David Bowie - Low (1977)

Posted by Amelia Swhizzagers On 2:57 AM

The genesis of Low lies in both the foundations laid by Bowie's previous album Station to Station, and music he intended for the soundtrack to The Man Who Fell to Earth. When Bowie presented his material for the film to Nicolas Roeg, the director decided that it would not be suitable. Roeg preferred a more folksy sound, although John Phillips (the chosen composer for the soundtrack) described Bowie's contributions as "haunting and beautiful". Elements from these pieces were incorporated into Low instead. The album's cover, like Station to Station, is a still from the movie: the photographic image, juxtaposed with the album's title, formed a deliberate pun on the phrase "low profile".
Following the release of the cocaine-fueled Station to Station, Bowie began to rekindle his interest in art. As a recovering cocaine addict (although he never fully dropped the habit and continued to use sporadically during recording and mixing) his songwriting on Low tended to deal with difficult issues; many of the songs concern lethargy, depression, estrangement, or self-destructive behaviour. Producer Tony Visconti contended that the title was partly a reference to Bowie's "low" moods during the album's writing and recording.
The format of the album was unusual for its time: side one contained short, direct song-fragments; side two comprised longer, mostly instrumental tracks. On these tracks help was lent by ex-Roxy Music keyboardist and conceptualist Brian Eno, who brought along his EMS 'suitcase' AKS synthesizer (Bowie was later given this particular synthesizer as a birthday present after a friend obtained it in an auction). Often incorrectly given credit as Low's producer, Eno was responsible for a good deal of the direction and composition of the second side of the album and actually wrote the theme and instrumentation for "Warszawa" while Bowie was in Paris attending court hearings against his former manager. Eno in turn was helped by producer Tony Visconti's four-year-old son who sat next to Eno playing A, B, C in a constant loop at the studio piano. This phrase became the "Warszawa" theme. On Bowie's return Eno played him the work which impressed Bowie who then quickly composed the vaguely Eastern European-sounding lyrics.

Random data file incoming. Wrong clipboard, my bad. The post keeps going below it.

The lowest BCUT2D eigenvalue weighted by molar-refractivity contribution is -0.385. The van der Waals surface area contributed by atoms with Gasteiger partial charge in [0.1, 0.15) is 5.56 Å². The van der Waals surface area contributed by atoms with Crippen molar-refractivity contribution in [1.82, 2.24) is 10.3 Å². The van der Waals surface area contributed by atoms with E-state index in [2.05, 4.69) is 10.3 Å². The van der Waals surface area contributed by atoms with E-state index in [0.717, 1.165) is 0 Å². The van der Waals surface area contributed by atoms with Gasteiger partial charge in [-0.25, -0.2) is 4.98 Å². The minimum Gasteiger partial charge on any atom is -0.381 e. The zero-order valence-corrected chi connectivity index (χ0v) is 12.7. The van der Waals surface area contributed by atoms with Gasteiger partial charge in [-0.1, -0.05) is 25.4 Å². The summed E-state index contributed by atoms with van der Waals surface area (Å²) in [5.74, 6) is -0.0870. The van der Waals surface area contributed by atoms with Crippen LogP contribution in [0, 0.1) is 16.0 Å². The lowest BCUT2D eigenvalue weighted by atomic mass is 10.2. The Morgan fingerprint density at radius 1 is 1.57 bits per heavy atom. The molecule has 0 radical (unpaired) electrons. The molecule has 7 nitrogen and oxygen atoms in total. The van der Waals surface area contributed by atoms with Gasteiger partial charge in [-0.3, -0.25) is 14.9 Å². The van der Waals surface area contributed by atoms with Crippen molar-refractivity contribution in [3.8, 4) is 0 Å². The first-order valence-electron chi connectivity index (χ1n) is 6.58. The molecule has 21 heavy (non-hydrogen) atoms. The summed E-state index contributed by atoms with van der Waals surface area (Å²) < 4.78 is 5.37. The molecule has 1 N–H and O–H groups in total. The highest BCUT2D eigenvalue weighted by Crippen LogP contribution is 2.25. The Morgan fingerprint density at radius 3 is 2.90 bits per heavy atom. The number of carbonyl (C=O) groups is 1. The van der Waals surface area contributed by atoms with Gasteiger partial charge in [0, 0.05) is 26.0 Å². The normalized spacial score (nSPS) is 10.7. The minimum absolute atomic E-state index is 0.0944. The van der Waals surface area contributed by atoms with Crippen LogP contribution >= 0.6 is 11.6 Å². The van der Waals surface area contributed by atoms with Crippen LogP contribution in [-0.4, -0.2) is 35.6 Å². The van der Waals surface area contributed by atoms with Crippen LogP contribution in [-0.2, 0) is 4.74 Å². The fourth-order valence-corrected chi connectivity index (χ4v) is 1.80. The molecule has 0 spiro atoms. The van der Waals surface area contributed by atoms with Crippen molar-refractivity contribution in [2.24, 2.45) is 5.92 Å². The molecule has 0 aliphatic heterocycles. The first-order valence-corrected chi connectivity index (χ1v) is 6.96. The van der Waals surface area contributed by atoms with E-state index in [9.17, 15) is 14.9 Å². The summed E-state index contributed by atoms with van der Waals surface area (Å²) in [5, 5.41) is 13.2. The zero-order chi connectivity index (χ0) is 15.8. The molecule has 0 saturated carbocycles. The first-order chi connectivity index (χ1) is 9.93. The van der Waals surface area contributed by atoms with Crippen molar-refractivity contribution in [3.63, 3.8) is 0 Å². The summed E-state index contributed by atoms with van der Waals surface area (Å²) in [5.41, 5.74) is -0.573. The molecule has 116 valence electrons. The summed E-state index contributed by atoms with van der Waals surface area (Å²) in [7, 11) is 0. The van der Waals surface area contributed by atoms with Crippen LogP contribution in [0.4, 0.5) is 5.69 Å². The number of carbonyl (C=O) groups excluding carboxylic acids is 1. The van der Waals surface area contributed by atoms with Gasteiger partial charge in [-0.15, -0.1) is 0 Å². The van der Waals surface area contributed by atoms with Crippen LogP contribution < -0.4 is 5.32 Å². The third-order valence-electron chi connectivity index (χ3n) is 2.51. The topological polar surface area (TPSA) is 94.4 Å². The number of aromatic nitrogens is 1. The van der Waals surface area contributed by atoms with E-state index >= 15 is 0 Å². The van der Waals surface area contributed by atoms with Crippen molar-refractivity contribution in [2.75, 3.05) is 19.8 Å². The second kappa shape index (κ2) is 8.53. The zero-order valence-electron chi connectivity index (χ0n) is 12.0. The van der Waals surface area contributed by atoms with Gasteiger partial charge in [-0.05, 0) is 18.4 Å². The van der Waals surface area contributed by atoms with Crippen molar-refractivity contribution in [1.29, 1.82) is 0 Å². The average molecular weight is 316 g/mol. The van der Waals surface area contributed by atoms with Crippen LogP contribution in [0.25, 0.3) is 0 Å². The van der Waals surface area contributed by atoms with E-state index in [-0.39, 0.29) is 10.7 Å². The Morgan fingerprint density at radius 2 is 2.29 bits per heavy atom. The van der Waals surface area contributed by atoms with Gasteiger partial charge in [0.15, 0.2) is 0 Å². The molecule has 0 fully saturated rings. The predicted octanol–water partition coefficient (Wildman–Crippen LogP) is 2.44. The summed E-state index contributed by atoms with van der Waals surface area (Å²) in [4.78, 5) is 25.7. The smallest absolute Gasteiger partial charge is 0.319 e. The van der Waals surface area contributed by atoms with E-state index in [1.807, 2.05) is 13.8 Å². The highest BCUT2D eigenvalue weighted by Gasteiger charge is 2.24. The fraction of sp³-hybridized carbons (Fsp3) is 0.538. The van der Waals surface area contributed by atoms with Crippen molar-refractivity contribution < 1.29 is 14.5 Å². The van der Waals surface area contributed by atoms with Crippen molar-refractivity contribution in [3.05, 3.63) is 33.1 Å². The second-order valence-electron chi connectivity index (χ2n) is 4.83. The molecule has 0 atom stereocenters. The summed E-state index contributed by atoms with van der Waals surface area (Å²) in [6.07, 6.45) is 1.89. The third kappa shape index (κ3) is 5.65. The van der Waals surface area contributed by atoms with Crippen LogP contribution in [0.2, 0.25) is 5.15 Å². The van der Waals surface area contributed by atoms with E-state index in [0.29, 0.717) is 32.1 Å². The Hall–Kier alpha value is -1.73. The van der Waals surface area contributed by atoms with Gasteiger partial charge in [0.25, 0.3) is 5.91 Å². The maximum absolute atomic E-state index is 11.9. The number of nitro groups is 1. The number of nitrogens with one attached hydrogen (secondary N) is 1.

Although the music was influenced by German bands such as Kraftwerk and Neu!, Low has been acclaimed for its originality and is considered ahead of its time, not least for its cavernous treated drum sound created by producer Visconti using an Eventide Harmonizer.On the release of Low, Visconti received phone calls from other producers asking how he had made this unique sound, but would not give up the information, instead asking each producer how they thought it had been done.
01. Speed of Life (2:46)
02. Breaking Glass (1:51)
03. What in the World (2:23)
04. Sound and Vision (3:03)
05. Always Crashing in the Same Car (3:29)
06. Be My Wife (2:55)
07. A New Career in a New Town (2:51)
08. Warszawa (6:20)
09. Art Decade (3:43)
10. Weeping Wall (3:26)

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